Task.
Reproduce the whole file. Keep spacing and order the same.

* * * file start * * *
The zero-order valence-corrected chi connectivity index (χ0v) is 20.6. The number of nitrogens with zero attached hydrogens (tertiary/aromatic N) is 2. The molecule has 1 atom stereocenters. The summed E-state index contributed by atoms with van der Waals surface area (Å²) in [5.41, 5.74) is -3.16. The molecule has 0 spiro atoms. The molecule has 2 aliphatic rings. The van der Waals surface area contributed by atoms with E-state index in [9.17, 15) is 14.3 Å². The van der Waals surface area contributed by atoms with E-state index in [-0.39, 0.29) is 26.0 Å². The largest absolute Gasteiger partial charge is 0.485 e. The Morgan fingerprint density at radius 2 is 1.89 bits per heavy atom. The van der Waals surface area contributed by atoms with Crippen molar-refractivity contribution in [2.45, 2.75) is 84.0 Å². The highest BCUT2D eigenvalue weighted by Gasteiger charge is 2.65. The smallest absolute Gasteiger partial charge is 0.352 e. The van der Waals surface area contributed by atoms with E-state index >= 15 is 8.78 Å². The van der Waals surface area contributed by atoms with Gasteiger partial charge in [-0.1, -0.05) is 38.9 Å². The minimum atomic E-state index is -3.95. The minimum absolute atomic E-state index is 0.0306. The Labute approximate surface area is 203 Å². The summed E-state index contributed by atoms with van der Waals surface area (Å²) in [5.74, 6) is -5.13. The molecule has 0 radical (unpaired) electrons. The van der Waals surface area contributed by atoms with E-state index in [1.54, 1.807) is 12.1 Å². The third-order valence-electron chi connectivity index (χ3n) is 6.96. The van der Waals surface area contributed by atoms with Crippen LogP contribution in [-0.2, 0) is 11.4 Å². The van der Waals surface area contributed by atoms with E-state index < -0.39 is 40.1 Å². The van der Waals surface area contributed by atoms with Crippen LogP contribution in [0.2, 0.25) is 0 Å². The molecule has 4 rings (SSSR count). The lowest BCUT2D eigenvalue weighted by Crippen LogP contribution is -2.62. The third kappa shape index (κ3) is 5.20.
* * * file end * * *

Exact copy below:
The zero-order valence-corrected chi connectivity index (χ0v) is 20.6. The number of nitrogens with zero attached hydrogens (tertiary/aromatic N) is 2. The molecule has 1 atom stereocenters. The summed E-state index contributed by atoms with van der Waals surface area (Å²) in [5.41, 5.74) is -3.16. The molecule has 0 spiro atoms. The molecule has 2 aliphatic rings. The van der Waals surface area contributed by atoms with E-state index in [9.17, 15) is 14.3 Å². The van der Waals surface area contributed by atoms with E-state index in [-0.39, 0.29) is 26.0 Å². The largest absolute Gasteiger partial charge is 0.485 e. The Morgan fingerprint density at radius 2 is 1.89 bits per heavy atom. The van der Waals surface area contributed by atoms with Crippen molar-refractivity contribution in [2.45, 2.75) is 84.0 Å². The highest BCUT2D eigenvalue weighted by Gasteiger charge is 2.65. The smallest absolute Gasteiger partial charge is 0.352 e. The van der Waals surface area contributed by atoms with E-state index >= 15 is 8.78 Å². The van der Waals surface area contributed by atoms with Gasteiger partial charge in [-0.1, -0.05) is 38.9 Å². The minimum atomic E-state index is -3.95. The minimum absolute atomic E-state index is 0.0306. The Labute approximate surface area is 203 Å². The summed E-state index contributed by atoms with van der Waals surface area (Å²) in [5.74, 6) is -5.13. The molecule has 0 radical (unpaired) electrons. The van der Waals surface area contributed by atoms with E-state index in [1.54, 1.807) is 12.1 Å². The third-order valence-electron chi connectivity index (χ3n) is 6.96. The van der Waals surface area contributed by atoms with Crippen LogP contribution in [-0.2, 0) is 11.4 Å². The van der Waals surface area contributed by atoms with E-state index < -0.39 is 40.1 Å². The van der Waals surface area contributed by atoms with Crippen LogP contribution in [0.2, 0.25) is 0 Å². The molecule has 4 rings (SSSR count). The lowest BCUT2D eigenvalue weighted by Crippen LogP contribution is -2.62. The third kappa shape index (κ3) is 5.20.